Der Tod und das Mädchen
"Der Tod und das Mädchen" (German: [deːɐ̯ ˈtoːt ʊnt das ˈmɛːtçən], "Death and the Maiden"), D 531; Op. 7, No. 3, is a lied composed by Franz Schubert in February 1817. It was published by Cappi und Diabelli in Vienna in November 1821. The text is derived from a poem written by German poet Matthias Claudius. The song is set for voice and piano.
The piece begins with an introduction in D minor; the first eight bars in the time signature 2/2. Both hands play chords. The section is quiet (pianissimo) and slow (mäßig), and presents the musical theme of Death.
The Maiden enters in the ninth bar on an anacrusis. This section is more agitated than the first; it is marked piano and "somewhat faster" (etwas geschwinder). The melody gradually increases in pitch, chromatically at points. The piano accompaniment is syncopated, playing chords of quavers alternating in the left and right hand. A diminished chord in the first bar of the third line (ich bin noch jung) creates an eerie mood. In the eighth bar of the maiden's song, on the word rühre ("touch"), the quavers stop and the rhythm of the opening section returns. Then an imperfect cadence leads to a rest with fermata. This brings the second section to a total of 13 bars in length.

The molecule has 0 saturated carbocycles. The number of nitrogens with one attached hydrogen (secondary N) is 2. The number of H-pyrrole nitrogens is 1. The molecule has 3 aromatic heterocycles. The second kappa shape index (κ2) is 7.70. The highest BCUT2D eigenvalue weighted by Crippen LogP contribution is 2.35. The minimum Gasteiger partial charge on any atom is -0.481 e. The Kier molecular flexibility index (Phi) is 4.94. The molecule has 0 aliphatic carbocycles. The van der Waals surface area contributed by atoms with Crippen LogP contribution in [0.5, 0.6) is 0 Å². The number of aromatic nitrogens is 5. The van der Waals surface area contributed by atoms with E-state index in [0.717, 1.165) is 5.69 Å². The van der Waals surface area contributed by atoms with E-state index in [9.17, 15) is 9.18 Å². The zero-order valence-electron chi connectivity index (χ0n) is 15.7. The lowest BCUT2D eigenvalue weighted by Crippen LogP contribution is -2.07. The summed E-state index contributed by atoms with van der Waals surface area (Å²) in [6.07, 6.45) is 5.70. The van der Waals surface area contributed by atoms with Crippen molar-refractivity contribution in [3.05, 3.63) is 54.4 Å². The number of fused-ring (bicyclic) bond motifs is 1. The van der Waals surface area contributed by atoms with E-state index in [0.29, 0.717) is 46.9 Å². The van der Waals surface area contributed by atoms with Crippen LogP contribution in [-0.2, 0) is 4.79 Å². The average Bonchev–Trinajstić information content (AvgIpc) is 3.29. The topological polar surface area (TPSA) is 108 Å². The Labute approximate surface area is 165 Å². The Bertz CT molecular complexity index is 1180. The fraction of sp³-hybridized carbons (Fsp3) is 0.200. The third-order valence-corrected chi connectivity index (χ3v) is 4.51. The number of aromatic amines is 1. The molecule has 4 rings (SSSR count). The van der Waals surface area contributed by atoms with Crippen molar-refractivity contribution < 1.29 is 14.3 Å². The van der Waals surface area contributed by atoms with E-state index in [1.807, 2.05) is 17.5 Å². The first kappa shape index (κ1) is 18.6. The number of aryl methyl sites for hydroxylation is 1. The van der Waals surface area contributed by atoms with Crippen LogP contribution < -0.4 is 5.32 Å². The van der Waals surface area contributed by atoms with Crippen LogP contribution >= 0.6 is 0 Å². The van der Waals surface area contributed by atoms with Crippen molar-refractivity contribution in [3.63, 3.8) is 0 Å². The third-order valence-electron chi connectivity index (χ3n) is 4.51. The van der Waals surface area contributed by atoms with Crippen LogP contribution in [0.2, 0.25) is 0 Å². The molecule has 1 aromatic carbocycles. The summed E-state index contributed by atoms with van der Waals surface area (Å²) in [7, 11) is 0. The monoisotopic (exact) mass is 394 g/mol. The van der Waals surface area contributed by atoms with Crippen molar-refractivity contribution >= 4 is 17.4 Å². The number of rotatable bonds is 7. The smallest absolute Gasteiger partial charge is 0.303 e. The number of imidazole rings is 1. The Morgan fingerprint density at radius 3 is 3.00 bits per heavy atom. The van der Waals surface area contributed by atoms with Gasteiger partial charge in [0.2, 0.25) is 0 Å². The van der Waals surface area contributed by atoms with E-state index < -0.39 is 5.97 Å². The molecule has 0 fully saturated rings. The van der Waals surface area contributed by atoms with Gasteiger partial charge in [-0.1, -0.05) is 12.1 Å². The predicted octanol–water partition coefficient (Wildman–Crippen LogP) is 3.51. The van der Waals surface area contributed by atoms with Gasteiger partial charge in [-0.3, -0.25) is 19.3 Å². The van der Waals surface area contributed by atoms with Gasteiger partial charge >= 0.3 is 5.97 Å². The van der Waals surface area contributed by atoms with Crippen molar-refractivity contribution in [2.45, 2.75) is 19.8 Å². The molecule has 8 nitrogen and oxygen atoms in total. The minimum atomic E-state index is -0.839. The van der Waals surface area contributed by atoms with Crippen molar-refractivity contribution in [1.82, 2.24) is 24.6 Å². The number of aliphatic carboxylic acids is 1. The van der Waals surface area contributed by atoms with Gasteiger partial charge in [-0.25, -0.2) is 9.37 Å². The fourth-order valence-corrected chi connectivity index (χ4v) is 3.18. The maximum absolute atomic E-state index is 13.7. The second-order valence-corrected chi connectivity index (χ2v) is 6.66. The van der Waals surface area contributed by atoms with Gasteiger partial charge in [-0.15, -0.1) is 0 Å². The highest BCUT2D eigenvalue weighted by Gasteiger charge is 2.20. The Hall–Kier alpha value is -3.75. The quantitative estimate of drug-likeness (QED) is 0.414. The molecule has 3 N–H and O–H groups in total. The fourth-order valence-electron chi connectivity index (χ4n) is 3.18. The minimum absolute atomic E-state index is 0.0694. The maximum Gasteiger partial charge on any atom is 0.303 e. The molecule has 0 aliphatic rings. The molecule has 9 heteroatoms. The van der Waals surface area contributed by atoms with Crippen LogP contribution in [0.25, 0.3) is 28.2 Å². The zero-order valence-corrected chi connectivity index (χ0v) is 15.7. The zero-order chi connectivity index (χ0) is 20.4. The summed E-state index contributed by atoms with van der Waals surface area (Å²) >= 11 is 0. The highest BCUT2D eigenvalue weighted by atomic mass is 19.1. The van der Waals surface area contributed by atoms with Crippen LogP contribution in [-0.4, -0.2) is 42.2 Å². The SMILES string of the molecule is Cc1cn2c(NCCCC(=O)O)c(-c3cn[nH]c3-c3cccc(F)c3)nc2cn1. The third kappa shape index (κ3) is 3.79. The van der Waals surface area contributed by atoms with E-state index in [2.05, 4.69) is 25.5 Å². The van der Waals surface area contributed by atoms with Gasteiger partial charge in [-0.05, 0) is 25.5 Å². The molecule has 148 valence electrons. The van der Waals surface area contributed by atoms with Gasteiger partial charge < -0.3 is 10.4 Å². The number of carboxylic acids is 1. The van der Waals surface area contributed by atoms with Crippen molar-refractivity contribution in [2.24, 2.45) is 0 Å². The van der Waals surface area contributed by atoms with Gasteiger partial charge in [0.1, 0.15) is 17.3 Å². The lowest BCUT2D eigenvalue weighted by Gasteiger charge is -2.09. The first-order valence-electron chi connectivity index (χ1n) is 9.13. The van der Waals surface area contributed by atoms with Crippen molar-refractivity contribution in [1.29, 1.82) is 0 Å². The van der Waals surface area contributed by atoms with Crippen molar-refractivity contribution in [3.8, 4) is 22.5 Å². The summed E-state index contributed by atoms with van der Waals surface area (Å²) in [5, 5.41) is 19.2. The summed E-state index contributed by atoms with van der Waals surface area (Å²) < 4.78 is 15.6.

The third and final section is Death's song. The music returns to the tempo and dynamics of the introduction. Death's melody has a narrow pitch range (save for the very last note where the singer has the option of dropping to D below the melody line). The key modulates to F major, the relative major of D minor. With the last syllable of Death's song, the key changes into D major. The coda is almost a repeat of the introduction, except it is shortened by one bar and is now in the major key.
- The piano accompaniment from this song was used as the theme in the second movement (a theme and variations) of Schubert's Death and the Maiden Quartet (String Quartet No. 14 in D minor) in 1824.
- The theme of the shadowy figure trying to touch a victim, and the victim fearing death at the figure's hands, is explored in some of Schubert's other works as well, notably in the lied Erlkönig, which itself uses the text of the poem by the same name by Johann Wolfgang von Goethe.
- The play and film versions of Death and the Maiden take their titles from the song.